"Create a national level portal/directory of these hospitals Creation of a national portal/directory in the public domain, wherein all the not-for-profit hospitals can be listed to highlight the hospital and its functions in the public domain," it suggested.
Despite economic growth and modernization, India continues to face significant challenges of unavailability and unaffordability in healthcare services, the report said adding,"This is substantiated by the fact that India has a lower bed density than the rest of the world."
Noting that the not-for-profit hospitals currently account for only a miniscule share of hospitalization cases, the report said public hospitals that offer healthcare at negligible cost, are overstretched.
The burden of healthcare provision shifts to private hospitals, which generally offer healthcare at a higher cost to the patient, as they must sustain themselves, it added.
According to the report, private hospitals are largely divided into 'for-profit hospitals', which account for 23.3 per cent of treated ailments and 'not-for-profit hospitals' which account for only 1.1 per cent of treated ailments, as of June 2018.
It said disparity is further revealed in terms of hospitalization cases wherein for-profit hospitals account for 55.3 per cent of in-patients, while not-for-profit hospitals account for only 2.7 per cent of in-patients in the country, according to the findings of the NSS 75th round survey on Health in India.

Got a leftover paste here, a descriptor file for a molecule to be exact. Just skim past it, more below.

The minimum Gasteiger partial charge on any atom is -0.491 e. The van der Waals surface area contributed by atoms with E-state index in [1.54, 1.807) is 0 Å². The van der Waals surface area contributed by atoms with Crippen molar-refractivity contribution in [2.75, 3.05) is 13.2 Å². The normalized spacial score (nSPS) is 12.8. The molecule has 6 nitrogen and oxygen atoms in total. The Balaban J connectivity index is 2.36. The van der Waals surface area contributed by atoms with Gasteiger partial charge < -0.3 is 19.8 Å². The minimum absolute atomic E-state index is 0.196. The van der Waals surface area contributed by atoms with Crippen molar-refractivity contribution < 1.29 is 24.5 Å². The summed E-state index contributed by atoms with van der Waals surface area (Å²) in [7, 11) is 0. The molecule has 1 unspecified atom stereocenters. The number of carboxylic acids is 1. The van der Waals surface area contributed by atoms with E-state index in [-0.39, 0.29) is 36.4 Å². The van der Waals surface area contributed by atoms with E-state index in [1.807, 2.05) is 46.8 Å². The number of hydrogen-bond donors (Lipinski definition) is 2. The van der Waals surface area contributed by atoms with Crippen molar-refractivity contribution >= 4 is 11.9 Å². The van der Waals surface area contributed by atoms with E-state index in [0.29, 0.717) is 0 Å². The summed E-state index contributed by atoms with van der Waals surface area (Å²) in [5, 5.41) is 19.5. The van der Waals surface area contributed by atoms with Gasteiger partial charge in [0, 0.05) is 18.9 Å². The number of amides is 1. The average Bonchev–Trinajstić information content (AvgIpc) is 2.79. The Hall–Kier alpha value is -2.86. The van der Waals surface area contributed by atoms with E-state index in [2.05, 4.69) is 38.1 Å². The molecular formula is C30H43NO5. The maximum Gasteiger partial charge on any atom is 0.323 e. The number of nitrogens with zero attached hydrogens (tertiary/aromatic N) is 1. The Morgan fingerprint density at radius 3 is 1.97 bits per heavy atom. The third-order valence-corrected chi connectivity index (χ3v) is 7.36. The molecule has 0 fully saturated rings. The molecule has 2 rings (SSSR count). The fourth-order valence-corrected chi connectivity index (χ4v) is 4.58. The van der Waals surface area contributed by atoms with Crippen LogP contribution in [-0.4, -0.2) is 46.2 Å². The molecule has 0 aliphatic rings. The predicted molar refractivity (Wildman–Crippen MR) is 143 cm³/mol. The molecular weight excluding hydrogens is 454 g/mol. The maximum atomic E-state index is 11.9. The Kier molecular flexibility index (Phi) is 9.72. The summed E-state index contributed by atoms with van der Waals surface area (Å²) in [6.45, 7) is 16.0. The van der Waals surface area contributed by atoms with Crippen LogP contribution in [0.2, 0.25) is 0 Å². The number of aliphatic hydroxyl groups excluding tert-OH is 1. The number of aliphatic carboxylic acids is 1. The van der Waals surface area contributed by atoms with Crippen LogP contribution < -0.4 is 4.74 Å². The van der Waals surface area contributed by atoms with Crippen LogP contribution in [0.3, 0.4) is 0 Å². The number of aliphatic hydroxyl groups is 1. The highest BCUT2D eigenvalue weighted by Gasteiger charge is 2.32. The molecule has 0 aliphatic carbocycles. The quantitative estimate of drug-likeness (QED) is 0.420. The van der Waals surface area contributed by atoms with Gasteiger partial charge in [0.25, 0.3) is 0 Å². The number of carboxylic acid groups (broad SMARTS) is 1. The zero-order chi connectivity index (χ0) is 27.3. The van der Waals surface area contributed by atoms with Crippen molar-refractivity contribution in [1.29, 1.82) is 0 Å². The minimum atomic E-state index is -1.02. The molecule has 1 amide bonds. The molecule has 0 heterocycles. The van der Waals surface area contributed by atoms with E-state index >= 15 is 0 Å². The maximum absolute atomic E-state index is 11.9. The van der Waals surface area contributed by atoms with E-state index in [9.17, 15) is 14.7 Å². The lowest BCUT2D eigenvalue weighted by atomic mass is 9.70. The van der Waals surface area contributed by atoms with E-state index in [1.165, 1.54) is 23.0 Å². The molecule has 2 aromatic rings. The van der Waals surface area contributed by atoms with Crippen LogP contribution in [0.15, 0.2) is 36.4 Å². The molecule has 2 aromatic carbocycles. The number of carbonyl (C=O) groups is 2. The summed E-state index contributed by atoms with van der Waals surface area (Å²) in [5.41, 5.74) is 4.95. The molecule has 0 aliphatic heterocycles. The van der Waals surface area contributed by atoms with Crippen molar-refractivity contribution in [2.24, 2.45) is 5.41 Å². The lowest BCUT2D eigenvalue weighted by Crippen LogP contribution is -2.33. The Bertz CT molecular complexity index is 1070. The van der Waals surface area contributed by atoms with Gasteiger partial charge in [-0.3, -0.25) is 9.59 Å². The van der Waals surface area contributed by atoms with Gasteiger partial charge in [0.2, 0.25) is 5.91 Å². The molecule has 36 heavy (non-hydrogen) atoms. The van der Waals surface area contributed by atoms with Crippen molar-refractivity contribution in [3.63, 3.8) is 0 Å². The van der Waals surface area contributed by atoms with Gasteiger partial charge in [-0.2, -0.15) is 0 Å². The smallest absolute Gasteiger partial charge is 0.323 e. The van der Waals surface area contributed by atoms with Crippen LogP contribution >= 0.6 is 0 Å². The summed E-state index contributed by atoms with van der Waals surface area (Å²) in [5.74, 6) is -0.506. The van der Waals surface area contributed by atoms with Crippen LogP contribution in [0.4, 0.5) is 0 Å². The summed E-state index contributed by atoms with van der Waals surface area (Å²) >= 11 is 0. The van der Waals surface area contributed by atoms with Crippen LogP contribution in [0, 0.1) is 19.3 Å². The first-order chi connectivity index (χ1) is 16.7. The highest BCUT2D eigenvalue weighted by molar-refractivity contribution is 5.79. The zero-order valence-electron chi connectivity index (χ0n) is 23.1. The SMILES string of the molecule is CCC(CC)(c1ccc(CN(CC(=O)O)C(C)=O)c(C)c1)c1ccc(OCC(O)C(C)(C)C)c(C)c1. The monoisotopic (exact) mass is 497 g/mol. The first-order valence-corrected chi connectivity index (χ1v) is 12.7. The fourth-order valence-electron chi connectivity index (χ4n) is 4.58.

Citing the survey, the report also said the cumulative cost of care at not-for-profit hospitals is lesser than for-profit hospitals by about one-fourth in the in-patient department, reports PTI.
"This is reckoned by the package component of cost, which is approximately 20 per cent lower, the doctor's or surgeon's charges, which are approximately 36 per cent lower and the major aspect being the bed charges, which are approximately 44 per cent lower than the for-profit hospitals," it said.
Speaking at the release of the report, Niti Aayog Member (Health) V K Paul said investment in the expansion of the health sector in private domain has been relatively low and the recent stimulus announced by the government provides the country an opportunity to change this situation.
Finance Minister Nirmala Sitharaman on Monday announced Rs 1.5 lakh crore of additional credit for small and medium businesses, more funds for the healthcare sector, loans to tourism agencies and guides, and waiver of visa fee for foreign tourists as part of a package to support the pandemic-hit economy.
The government will also provide Rs 23,220 crore of additional funding for setting up children and paediatric care/beds at hospitals to prepare them for any emergency arising out of a possible third wave of Covid.
"There has been relatively low investment in the expansion of the health sector in the private domain. The stimulus announced yesterday provides us an opportunity to change this situation," Paul said.
The report also highlights the need to use the expertise of these hospitals in managing human resources with limited finance in remote areas.
To view the report, click on the link below-